Whether you’re a competitive shooter who loads a new mag after every string, a TEOTWAWKI prepper who stockpiles just in case, or just a concealed carrier who’d like to have a couple of extra magazines at your disposal, you’ve found yourself shopping for additional magazines for your handgun or AR-15. You’ve no doubt discovered that buying OEM mags from the gun’s manufacturer is a pricey proposition—they’re just plain expensive. There are cheaper options online made by aftermarket third parties. Are they any good? How bad is it to use these aftermarket magazines?
The answer is: It depends. Some aftermarket products are much better than others. In general, I’ve found aftermarket AR mags to be more consistently reliable than handgun magazines. Because the AR is so modular and most are built to mil-spec, it isn’t terribly difficult to build a magazine that will fit and function reliably. Many aftermarket AR mags are just as good as or better than the mags that came with your gun. Pistols, with their endless variations, are another matter.
There’s a huge quality spectrum in aftermarket handgun magazines. Some are excellent; just as good as OEM. Some are junk; prone to cause failures to feed, not fitting properly or otherwise failing at the worst time. Some are particular about the ammo you load into them. If you’re going to give aftermarket mags a try, whether for pistol or AR, shop around, read reviews (although online reviews should be read with a skeptical eye these days), ask fellow shooters what they like, and don’t buy the absolute cheapest product on the market. It’s almost certainly cheap for a reason.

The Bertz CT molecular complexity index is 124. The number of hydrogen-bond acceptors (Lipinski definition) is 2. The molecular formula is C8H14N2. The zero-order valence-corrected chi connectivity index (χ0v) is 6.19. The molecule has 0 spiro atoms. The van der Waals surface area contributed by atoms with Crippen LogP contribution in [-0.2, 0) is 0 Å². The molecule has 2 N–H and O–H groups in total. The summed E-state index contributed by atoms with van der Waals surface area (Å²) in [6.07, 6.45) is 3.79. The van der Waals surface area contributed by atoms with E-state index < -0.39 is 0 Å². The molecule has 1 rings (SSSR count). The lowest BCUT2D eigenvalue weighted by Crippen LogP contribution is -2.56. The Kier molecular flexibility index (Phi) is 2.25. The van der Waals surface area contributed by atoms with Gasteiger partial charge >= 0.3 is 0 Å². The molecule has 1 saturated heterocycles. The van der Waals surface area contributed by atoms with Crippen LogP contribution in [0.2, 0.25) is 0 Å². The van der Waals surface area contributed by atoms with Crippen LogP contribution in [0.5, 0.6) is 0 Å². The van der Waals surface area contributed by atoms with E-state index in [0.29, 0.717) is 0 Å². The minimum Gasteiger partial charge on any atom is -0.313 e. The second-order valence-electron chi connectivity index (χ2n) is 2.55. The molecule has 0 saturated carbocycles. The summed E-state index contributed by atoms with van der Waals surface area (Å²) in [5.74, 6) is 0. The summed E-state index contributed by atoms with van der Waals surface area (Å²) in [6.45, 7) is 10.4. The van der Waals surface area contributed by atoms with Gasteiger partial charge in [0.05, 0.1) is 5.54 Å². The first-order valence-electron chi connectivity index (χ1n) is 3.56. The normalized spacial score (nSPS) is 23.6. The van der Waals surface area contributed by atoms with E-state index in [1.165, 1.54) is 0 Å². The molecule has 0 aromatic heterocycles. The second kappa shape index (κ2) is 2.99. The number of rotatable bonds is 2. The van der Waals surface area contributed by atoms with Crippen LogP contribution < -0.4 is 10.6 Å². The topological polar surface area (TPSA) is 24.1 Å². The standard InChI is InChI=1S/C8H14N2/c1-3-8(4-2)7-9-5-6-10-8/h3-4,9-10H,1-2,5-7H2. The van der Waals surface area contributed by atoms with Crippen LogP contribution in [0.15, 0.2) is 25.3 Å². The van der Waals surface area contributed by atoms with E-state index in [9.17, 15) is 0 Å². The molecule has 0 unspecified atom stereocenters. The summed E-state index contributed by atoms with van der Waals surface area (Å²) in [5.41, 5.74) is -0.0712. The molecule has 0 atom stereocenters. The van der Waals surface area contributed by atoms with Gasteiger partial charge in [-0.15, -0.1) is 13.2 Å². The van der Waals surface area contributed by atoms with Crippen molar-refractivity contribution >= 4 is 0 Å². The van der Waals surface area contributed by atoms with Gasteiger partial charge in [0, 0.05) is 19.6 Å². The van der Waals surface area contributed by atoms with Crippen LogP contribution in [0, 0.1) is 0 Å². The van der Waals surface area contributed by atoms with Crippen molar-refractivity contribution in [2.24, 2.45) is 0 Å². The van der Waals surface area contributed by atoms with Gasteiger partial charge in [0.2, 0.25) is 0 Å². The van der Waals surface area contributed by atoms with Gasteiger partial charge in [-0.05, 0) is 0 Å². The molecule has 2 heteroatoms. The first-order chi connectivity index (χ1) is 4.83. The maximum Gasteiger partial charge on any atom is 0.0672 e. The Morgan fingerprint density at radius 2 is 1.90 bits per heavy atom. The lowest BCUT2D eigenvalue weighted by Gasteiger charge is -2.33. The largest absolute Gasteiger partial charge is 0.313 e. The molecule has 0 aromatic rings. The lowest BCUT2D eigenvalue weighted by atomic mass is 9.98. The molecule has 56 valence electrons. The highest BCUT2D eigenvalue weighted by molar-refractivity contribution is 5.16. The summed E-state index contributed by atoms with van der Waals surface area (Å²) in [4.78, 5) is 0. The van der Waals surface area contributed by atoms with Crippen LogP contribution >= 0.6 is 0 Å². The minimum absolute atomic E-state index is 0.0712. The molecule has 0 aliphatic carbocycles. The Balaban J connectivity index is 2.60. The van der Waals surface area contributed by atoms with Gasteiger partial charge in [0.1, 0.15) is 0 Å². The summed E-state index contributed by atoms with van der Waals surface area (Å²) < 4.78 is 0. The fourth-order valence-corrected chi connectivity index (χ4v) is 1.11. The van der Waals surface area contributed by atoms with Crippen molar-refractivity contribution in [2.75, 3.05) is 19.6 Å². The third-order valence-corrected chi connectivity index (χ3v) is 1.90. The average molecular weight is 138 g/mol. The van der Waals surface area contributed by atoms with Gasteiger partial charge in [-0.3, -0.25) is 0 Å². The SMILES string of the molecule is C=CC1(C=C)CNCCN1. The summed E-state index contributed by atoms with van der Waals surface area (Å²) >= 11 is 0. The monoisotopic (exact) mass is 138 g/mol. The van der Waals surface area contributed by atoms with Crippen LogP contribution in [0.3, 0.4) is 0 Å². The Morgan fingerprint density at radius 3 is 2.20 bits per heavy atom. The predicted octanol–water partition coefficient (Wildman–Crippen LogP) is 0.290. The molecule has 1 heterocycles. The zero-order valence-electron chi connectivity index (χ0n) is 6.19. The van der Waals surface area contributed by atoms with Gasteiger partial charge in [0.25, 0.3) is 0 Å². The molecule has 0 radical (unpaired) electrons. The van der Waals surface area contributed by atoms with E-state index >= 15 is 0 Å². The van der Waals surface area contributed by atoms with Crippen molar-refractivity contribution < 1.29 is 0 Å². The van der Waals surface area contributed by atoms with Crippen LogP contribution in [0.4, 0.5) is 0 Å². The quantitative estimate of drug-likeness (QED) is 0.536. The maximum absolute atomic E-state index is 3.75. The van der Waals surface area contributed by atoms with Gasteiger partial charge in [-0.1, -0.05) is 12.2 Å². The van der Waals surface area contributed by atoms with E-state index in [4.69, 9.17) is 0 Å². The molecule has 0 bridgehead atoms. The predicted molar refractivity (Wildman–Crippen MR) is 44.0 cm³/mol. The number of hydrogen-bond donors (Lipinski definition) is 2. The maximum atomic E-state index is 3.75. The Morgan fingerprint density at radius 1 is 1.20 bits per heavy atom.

Keep in mind the abuse that magazines take when getting dropped to the ground in training and sometimes competition, and don’t expect them to last forever—no matter who made them. Have reasonable expectations of how long a magazine will hold up, and then take your mags out to the range and test them. There’s really no other way to know how good an aftermarket magazine is—and how well it functions in your specific gun—without real-world testing. Some will pass with flying colors. Some will fail miserably and be relegated to the “only for when I want to train failure drills” pile (be sure to label these!). Some will be in between, and these get used for training only.
OEM magazines are not perfect, either, but they are almost always the most reliable option, particularly in handguns, and I recommend you keep an OEM mag in your concealed carry firearm. If you are a serious competitor who needs a range bag full of magazines to get through a match, you should consider buying OEM or doing intense, extensive testing on any aftermarket mags before using them in competition. I know from experience what a bummer it is to be in the middle of a stellar string only to have it blown by a mag malfunction.
There’s nothing wrong with buying aftermarket mags to save a little money, but do your research before buying and test all mags at the range before you trust your life to them in a self-defense firearm.